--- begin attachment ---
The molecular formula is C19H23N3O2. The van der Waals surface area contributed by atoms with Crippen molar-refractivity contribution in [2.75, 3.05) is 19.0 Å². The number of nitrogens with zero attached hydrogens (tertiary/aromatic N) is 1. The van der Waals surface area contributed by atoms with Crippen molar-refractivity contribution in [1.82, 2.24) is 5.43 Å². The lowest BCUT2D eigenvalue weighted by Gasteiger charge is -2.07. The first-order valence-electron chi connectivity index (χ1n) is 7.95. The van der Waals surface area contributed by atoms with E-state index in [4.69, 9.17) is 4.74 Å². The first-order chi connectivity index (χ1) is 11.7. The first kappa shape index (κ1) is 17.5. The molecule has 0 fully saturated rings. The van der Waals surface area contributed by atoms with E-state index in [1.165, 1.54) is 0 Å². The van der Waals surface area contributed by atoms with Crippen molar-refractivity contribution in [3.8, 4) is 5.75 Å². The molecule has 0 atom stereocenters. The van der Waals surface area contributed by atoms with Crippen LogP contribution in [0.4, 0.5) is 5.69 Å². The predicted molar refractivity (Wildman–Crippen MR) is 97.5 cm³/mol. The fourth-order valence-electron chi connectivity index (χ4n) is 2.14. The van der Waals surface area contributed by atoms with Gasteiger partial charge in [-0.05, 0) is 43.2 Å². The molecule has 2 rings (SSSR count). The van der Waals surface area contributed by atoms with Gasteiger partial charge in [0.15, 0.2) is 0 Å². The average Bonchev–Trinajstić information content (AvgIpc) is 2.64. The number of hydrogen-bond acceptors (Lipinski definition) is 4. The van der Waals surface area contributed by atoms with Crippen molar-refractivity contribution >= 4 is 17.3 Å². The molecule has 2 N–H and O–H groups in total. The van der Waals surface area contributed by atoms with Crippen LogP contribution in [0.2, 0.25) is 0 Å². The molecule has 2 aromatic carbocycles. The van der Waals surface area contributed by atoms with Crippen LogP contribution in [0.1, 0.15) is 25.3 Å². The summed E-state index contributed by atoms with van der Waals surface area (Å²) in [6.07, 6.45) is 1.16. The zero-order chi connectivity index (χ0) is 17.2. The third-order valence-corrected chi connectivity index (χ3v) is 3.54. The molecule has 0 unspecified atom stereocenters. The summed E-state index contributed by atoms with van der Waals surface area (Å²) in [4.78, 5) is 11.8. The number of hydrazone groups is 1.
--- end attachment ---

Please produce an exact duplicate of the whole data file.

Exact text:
The molecular formula is C19H23N3O2. The van der Waals surface area contributed by atoms with Crippen molar-refractivity contribution in [2.75, 3.05) is 19.0 Å². The number of nitrogens with zero attached hydrogens (tertiary/aromatic N) is 1. The van der Waals surface area contributed by atoms with Crippen molar-refractivity contribution in [1.82, 2.24) is 5.43 Å². The lowest BCUT2D eigenvalue weighted by Gasteiger charge is -2.07. The first-order valence-electron chi connectivity index (χ1n) is 7.95. The van der Waals surface area contributed by atoms with E-state index in [4.69, 9.17) is 4.74 Å². The first-order chi connectivity index (χ1) is 11.7. The first kappa shape index (κ1) is 17.5. The molecule has 0 fully saturated rings. The van der Waals surface area contributed by atoms with E-state index in [1.165, 1.54) is 0 Å². The van der Waals surface area contributed by atoms with Crippen molar-refractivity contribution in [3.8, 4) is 5.75 Å². The molecule has 0 atom stereocenters. The van der Waals surface area contributed by atoms with Crippen LogP contribution in [0.4, 0.5) is 5.69 Å². The predicted molar refractivity (Wildman–Crippen MR) is 97.5 cm³/mol. The fourth-order valence-electron chi connectivity index (χ4n) is 2.14. The van der Waals surface area contributed by atoms with Gasteiger partial charge in [-0.05, 0) is 43.2 Å². The molecule has 2 rings (SSSR count). The van der Waals surface area contributed by atoms with Gasteiger partial charge in [0.15, 0.2) is 0 Å². The average Bonchev–Trinajstić information content (AvgIpc) is 2.64. The number of hydrogen-bond acceptors (Lipinski definition) is 4. The van der Waals surface area contributed by atoms with Crippen molar-refractivity contribution >= 4 is 17.3 Å². The molecule has 2 N–H and O–H groups in total. The van der Waals surface area contributed by atoms with Crippen LogP contribution in [0.2, 0.25) is 0 Å². The molecule has 2 aromatic carbocycles. The van der Waals surface area contributed by atoms with Crippen LogP contribution in [0.1, 0.15) is 25.3 Å². The summed E-state index contributed by atoms with van der Waals surface area (Å²) in [6.07, 6.45) is 1.16. The zero-order chi connectivity index (χ0) is 17.2. The third-order valence-corrected chi connectivity index (χ3v) is 3.54. The molecule has 0 unspecified atom stereocenters. The summed E-state index contributed by atoms with van der Waals surface area (Å²) in [4.78, 5) is 11.8. The number of hydrazone groups is 1.